Is the $850,000 price tag for a blindness-curing gene therapy a sign of future medical costs?
In August 2017 the FDA approved the first gene therapy for public use in the United States. Called Kymriah, the drug was targeted at a very specific form of blood and bone marrow cancer. The therapy was controversially priced at US$475,000 per treatment. A few months later the FDA approved another gene therapy, this time for a rare inherited retinal disease, the drug is called Luxturna. Spark Therapeutics, the company producing Luxturna, has just revealed the new therapy will cost $850,000.
Gene therapies are an undeniably exciting new frontier for medicine. From Kymriah's genetically modified, cancer-hunting immune cells, to Luxturna's vision-restoring healthy gene replacement, these therapies are fundamentally unlike 20th century medicines which generally require ongoing drug treatment. Gene therapies can be one-off doses that in effect, cure a specific disease.
In a pharmaceutical industry controlled by dollars this presents a tricky problem for the companies that spend years, and millions, in developing these treatments. It isn't hard to understand why these drugs are hitting the market with sky-high prices, but it is also undeniably problematic when a life-saving medication arrives with a price-tag that is out of reach to many.
Spark Therapeutics, perhaps aware of the problematic PR that could come its way after announcing the nearly $1 million dollar price tag, also delivered a press release outlining a series of new payment models that could establish a novel precedent for how we deal with the financial reality behind these breakthrough, one-off gene therapy treatments.
Firstly Spark suggested a rebate system based on the efficacy of the treatment. So this means the company will pay rebates to certain health insurers if the treatment is not wholly effective. These "outcome-based" rebates have not been specifically detailed but they do seem to have two thresholds, a short-term measure (30-90 days) and a long-term measure (30 months).
As well as outcome-based pricing models, Spark is working with the US Centers for Medicare and Medicaid Services (CMS) to establish multi-year payment plans to help make the cost more accessible to private-paying patients.
These new prospective models are situated inside a greater debate that is currently occurring as more of these breakthrough gene therapies become real. Stuart Orkin is chairman of pediatric oncology at Dana-Farber Cancer Institute and co-author of a study published in 2016 on this very topic. Orkin is pragmatic about the economic reality faced by the pharmaceutical industry and suggests these challenges need to be promptly discussed.
"It takes a long time to develop new genetic therapies, and it's a huge investment," explains Orkin. "Once the FDA approves these therapies, they're going to have to be paid for. The sustainability of the whole industry depends on some kind of compensation in which companies realize a profit."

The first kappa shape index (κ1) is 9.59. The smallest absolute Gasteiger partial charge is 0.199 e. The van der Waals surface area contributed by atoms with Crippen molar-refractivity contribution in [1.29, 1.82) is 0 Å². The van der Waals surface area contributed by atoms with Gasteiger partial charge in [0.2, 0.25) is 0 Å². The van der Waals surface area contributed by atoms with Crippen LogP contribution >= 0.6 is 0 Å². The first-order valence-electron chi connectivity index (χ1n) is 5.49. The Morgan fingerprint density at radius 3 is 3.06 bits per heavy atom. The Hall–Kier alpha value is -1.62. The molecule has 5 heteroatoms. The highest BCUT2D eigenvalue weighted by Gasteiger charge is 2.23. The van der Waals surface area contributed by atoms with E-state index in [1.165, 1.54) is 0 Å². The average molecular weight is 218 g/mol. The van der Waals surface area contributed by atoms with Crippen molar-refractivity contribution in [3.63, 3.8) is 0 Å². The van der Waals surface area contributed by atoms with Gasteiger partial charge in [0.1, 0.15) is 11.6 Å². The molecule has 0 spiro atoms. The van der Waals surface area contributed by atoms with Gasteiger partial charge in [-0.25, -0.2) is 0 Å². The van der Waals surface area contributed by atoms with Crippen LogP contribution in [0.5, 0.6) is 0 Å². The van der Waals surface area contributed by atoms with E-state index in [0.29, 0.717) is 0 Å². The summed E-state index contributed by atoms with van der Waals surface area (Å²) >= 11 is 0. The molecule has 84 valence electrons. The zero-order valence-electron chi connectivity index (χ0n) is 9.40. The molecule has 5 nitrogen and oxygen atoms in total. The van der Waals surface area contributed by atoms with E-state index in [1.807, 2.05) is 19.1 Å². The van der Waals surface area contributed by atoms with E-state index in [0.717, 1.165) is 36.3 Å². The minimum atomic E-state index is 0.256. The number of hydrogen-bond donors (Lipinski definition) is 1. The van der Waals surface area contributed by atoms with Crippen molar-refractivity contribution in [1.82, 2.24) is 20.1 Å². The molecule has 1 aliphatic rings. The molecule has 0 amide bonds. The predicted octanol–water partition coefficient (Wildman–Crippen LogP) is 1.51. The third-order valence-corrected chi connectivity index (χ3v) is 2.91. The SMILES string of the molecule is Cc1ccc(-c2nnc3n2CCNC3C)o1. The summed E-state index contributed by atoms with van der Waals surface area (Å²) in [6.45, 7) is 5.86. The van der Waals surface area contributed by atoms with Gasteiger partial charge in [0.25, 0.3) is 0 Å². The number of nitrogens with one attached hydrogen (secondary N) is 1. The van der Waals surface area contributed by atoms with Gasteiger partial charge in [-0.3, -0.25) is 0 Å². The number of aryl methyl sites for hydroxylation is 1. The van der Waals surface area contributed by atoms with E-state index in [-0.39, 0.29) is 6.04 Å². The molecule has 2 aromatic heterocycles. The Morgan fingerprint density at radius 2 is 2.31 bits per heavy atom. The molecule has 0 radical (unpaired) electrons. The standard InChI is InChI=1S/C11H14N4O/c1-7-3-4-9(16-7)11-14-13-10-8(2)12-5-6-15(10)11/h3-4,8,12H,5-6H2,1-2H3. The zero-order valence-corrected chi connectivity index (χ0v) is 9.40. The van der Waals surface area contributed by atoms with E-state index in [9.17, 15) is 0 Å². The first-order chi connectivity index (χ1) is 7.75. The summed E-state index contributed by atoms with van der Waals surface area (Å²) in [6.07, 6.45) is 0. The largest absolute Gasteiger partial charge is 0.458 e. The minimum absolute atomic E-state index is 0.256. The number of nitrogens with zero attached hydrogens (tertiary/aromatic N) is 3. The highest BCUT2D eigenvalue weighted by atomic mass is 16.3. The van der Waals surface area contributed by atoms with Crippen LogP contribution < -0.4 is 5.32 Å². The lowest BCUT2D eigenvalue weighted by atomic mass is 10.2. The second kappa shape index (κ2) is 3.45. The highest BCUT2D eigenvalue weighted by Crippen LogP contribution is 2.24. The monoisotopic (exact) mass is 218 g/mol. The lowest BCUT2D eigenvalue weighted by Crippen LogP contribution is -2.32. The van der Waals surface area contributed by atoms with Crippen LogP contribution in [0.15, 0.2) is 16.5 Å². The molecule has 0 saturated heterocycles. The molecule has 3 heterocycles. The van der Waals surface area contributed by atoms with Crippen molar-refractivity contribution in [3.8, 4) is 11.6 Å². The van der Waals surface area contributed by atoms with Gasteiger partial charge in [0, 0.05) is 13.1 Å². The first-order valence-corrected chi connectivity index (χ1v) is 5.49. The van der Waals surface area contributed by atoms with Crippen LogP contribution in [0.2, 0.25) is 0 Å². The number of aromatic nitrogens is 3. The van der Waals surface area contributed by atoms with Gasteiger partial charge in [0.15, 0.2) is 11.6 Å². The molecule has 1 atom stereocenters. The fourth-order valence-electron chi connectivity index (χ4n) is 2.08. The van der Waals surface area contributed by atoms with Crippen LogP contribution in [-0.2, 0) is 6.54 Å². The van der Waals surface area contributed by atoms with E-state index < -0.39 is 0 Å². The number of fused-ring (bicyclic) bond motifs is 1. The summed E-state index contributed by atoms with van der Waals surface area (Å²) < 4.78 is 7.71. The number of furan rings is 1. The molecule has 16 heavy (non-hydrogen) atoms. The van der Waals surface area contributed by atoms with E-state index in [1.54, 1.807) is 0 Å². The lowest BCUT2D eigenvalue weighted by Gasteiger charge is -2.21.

Realistically it is easy to justify a one-off, million dollar price tag for a curative treatment when otherwise managing that same chronic illness would cost hundreds of thousands of dollars a year. Hemophilia treatments for example can currently cost up to $300,000 per year, for the lifespan of a patient, so a single dose of a cure priced at $1 million dollars doesn't seem entirely unreasonable.
Of course it also doesn't seem unreasonable to imagine a future where life-saving medical innovations are only available to the super-rich. With the burgeoning field of gene therapy finally taking hold of medicine, this is something that certainly needs to be managed.
Steve Miller, CEO of Express Scripts, is partnering with Spark Therapeutics to help make Luxturna more accessible to insurers and individuals. Miller suggests many more innovations could be on the way to work out how we, as a society, will pay for these new and expensive treatments. Speaking to CNBC Miller openly says, "We've got to figure this out, because — let's be frank — there are going to be more of these drugs coming to the marketplace for even bigger populations."
Source: Spark Therapeutics
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Jonas Salk who developed the first polio vaccine was told he could become extremely rich if you painted it the vaccine, he replied that he did not do this to become rich but to help Humanity, he found the concept of getting rich off people's misery disgusting.
Unfortunately today many people have been convinced did making money and getting rich is more important than helping our fellow humans they should be ashamed.
Also much of the basic research in medical science is done by taxpayers sponsored government Laboratories and universities then once it hits a certain stage is sold off a very little money to private companies
Scientia Non Domus, (Knowledge has No Home)
Seriously people, if it does what it claims, why are you complaining? Do you think people who own stock in these companies thought "you know what, I'll invest my life savings and retirement account into a company that will give away their product for FREE"?
They risk money to make money. They do good for people (curing blindness, seriously?) so they can make their profit margins for their investors (read: granny and her 401k) and people complain that it's expensive?!?!
We are invited to "imagine a future where life-saving medical innovations are only available to the super-rich." Yeah, about that... in unregulated technology, something two years old is OLD. Something 5 years old is, not only old, it is also CHEAP. So there: the regulatory scheme and the patent system are the cause of expensive and restrictive technology. If you want the technology of medicine to follow the type of path that other technology does -- change the laws!